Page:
Rupert Murdoch's News Limited made a $2.0 billion takeover bid for rival tycoon James Packer's majority-owned Consolidated Media Holdings, ahead of a widely expected company restructure.
News offered Aus$3.50 for each share of the media investment firm, which is focused on subscription television, with the bid subject to several conditions including approval from the competition watchdog.
If successful, News would emerge with 50 percent control of Foxtel, the country's biggest pay TV operator, and all of Fox Sports. Telecommunications giant Telstra holds the other half of Foxtel.
The announcement came ahead of a widely anticipated restructuring of News Limited to streamline its print and digital operations.
News Limited chief executive Kim Williams, the former head of Foxtel, has told staff he will be "sharing his vision for News as the company embarks on its next phase of growth" at 1:45pm (0345 GMT).
Like media companies worldwide, Murdoch's Australian arm, which controls 70 percent of the country's newspapers and has a stake in broadcaster Sky News, has been hit by advertisers and readers migrating from print to the Internet.
Its key rival Fairfax announced a major overhaul on Monday, with 1,900 jobs slashed and paywalls erected on the Sydney Morning Herald and The Age. Both will shift from broadsheet format to a tabloid size.
A report in Murdoch's flagship newspaper The Australian said more than 1,000 jobs at the organisation were likely to be lost, including 400 to 500 from an editorial staff of 3,000.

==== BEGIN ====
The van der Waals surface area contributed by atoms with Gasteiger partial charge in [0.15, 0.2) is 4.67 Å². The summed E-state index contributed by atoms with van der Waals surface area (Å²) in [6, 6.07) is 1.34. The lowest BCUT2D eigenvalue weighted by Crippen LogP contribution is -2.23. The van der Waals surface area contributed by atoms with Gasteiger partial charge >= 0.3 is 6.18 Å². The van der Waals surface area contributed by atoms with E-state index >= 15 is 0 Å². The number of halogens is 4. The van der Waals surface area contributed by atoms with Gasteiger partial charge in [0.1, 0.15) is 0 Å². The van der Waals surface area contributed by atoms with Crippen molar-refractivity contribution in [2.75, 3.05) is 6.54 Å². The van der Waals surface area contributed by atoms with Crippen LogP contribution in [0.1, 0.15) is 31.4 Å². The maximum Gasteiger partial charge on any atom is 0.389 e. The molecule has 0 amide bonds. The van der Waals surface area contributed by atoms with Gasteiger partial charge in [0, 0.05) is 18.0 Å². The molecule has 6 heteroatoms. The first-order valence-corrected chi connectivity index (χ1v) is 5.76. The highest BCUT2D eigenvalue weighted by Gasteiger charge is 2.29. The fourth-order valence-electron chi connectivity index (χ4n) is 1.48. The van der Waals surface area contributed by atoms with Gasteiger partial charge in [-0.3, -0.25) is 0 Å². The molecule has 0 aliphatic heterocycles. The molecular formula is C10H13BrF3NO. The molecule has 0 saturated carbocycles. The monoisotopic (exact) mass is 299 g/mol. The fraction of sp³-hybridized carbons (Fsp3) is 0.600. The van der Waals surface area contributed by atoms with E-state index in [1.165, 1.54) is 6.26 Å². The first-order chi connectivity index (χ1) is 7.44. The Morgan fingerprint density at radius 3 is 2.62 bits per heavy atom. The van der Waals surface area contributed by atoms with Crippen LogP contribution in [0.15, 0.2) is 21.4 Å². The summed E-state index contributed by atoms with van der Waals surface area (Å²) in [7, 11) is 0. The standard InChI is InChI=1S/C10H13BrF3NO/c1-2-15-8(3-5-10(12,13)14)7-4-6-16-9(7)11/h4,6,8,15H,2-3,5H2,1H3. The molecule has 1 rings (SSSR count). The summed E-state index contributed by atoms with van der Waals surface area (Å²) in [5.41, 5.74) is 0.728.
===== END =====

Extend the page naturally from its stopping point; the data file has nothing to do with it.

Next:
In a statement, Packer welcomed the proposal to take over Consolidated Media Holdings, a firm formed when Publishing and Broadcasting Ltd, founded by his grandfather Frank Packer and run by his father Kerry, changed its name in 2007.
He said it was a fair offer and would recommend it to shareholders.
"CPH welcomes News's proposal and looks forward to Consolidated Media and News working together to address the detailed terms and conditions," said Packer, who owns 50 percent of the company through Consolidated Press Holdings.
Kerry Stokes's Seven Group is the next largest owner, with 24 percent.
News of the deal helped push the company's share price almost 10 percent higher to Aus$3.38 by early afternoon.
If the sale goes ahead, it will be the first time in a century that the Packer family will have no media interests in Australia, apart from a small stake in the Ten Network.
Since his father's death, James Packer has moved away from the family's traditional media business and focused on creating a worldwide gaming empire.
As well as Australia, he has casino interests in Macau, the world's biggest gaming hub, and is expected to use the cash from the sale to pursue a full merger of his Crown Casino in Melbourne and Sydney's Star Casino.
For News, the takeover is its most significant investment in pay television since its bid to buy out British Sky Broadcasting broke down.
Morningstar head of equities research Peter Warnes said it was a logical step.
"Kim Williams has just moved over from heading Foxtel into News Corp. He would know more about Foxtel than probably anyone else -- he probably wrote the blueprint of where it is and where it's going," he said.